Business Lessons from Chocolatier


Chocolatier is a business strategy simulation game where you are a chocolate maker in the nineteenth century. You travel around the world gathering ingredients and recipes, then have your factories make the chocolates, which you then travel around the world to sell. I played the game last night and I think I learned something about business in general from it.

First of all, I nearly went broke by trying to trying to maximize production of basic chocolate bars. It turns out that chocolate market is volatile, and sometimes the selling price for an item will be below what the item costs to make. Basic chocolate is a money maker at first, but later declines in price.

My next thought was, “Aha, the more complicated and expensive something is to make, the higher the profit margin!” Well, no, because again the market is fickle. People don’t care about how complicated something is, or how expensive it was to make, it’s whether they like it or not. That determines price and thus profit margin.

To do the game right, I realized that I would need to keep track of prices for ingredients and products. I would have to track historical prices and make sure that I wasn’t buying ingredients at too high a price. When ingredients were being offered at a low price, it was time to buy in bulk. Then I would have to calculate how much it cost to make items versus selling price at the current market. To do the game right, in other words, you need to set up a spreadsheet, or at least write things down on a piece of paper.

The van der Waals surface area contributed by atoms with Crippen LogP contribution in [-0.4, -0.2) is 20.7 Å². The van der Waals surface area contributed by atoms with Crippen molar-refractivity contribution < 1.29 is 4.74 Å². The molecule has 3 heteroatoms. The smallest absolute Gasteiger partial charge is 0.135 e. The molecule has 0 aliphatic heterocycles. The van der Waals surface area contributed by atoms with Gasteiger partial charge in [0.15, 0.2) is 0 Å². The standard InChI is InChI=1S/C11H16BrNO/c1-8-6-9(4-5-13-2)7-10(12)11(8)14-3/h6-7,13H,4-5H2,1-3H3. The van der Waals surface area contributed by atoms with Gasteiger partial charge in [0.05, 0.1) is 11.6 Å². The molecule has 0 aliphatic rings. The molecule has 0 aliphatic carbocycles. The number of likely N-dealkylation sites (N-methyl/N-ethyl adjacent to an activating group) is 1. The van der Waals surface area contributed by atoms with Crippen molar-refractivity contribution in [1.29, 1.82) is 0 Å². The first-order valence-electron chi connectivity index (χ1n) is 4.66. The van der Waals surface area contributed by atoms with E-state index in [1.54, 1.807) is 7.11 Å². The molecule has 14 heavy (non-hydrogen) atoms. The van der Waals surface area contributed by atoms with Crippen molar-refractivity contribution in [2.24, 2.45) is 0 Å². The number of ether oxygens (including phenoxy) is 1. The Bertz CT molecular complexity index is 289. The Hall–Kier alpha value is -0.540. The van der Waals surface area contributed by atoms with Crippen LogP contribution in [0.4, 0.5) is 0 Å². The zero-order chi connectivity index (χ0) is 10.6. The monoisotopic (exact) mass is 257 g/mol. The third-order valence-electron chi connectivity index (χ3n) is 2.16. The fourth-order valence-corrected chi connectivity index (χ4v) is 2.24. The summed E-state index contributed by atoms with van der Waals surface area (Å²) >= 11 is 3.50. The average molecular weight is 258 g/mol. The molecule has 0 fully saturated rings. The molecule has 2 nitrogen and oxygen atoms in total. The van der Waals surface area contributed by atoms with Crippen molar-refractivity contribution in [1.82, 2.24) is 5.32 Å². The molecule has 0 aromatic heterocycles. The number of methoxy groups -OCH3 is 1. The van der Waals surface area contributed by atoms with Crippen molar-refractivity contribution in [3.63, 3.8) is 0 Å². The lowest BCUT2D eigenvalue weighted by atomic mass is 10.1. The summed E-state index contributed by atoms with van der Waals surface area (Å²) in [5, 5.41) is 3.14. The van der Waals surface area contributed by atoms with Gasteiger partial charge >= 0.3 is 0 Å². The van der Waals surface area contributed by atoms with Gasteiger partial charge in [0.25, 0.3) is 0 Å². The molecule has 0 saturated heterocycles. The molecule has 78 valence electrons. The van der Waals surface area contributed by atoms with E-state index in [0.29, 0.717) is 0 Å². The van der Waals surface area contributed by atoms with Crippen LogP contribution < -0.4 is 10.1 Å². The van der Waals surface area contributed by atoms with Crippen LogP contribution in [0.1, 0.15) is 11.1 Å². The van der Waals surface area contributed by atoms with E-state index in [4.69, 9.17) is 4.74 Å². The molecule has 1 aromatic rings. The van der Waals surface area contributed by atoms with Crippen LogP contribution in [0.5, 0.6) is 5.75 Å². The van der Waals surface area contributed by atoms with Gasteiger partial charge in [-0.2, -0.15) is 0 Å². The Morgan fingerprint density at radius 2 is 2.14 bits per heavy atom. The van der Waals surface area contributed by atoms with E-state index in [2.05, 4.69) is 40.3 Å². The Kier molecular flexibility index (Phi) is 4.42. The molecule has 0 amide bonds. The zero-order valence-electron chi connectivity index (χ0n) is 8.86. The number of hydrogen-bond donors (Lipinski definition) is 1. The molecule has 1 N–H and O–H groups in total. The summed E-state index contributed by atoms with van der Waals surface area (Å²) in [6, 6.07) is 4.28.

It’s a casual game, so you can make money just by cruising around and enjoying the sights. Real life, however, isn’t so forgiving. Chocolatier has gotten me to thinking that I need to be more analytical in my approach to business. I need to offer not just one inexpensive product but a complete product line, keep track of costs to make the products, scope out the market so that I know where and when to buy and sell.

But in the game, as in life, business really comes down to having something to sell that people want to buy. To me, the biggest business lesson of all is that customers buy products, not marketing strategies. Surprising how many companies forget that.

About engineerzero

Once and future engineer.
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